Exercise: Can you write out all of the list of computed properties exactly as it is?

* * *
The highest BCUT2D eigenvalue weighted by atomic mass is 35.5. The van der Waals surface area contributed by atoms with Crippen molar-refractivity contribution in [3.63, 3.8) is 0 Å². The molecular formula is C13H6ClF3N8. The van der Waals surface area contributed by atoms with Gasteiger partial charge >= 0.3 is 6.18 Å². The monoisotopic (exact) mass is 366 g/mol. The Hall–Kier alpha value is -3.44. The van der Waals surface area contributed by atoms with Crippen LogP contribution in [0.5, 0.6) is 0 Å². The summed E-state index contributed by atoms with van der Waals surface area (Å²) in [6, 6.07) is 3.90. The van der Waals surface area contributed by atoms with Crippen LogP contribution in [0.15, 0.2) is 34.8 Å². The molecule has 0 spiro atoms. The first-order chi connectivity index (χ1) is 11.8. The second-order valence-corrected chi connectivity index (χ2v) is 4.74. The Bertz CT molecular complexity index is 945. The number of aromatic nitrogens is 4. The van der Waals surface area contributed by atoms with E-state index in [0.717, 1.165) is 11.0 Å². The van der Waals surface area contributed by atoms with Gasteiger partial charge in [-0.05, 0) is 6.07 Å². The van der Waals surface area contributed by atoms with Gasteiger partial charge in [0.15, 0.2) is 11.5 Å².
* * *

The highest BCUT2D eigenvalue weighted by atomic mass is 35.5. The van der Waals surface area contributed by atoms with Crippen molar-refractivity contribution in [3.63, 3.8) is 0 Å². The molecular formula is C13H6ClF3N8. The van der Waals surface area contributed by atoms with Gasteiger partial charge >= 0.3 is 6.18 Å². The monoisotopic (exact) mass is 366 g/mol. The Hall–Kier alpha value is -3.44. The van der Waals surface area contributed by atoms with Crippen LogP contribution in [0.5, 0.6) is 0 Å². The summed E-state index contributed by atoms with van der Waals surface area (Å²) in [6, 6.07) is 3.90. The van der Waals surface area contributed by atoms with Crippen LogP contribution in [0.15, 0.2) is 34.8 Å². The molecule has 0 spiro atoms. The first-order chi connectivity index (χ1) is 11.8. The second-order valence-corrected chi connectivity index (χ2v) is 4.74. The Bertz CT molecular complexity index is 945. The number of aromatic nitrogens is 4. The van der Waals surface area contributed by atoms with E-state index in [0.717, 1.165) is 11.0 Å². The van der Waals surface area contributed by atoms with Gasteiger partial charge in [-0.05, 0) is 6.07 Å². The van der Waals surface area contributed by atoms with Gasteiger partial charge in [0.15, 0.2) is 11.5 Å².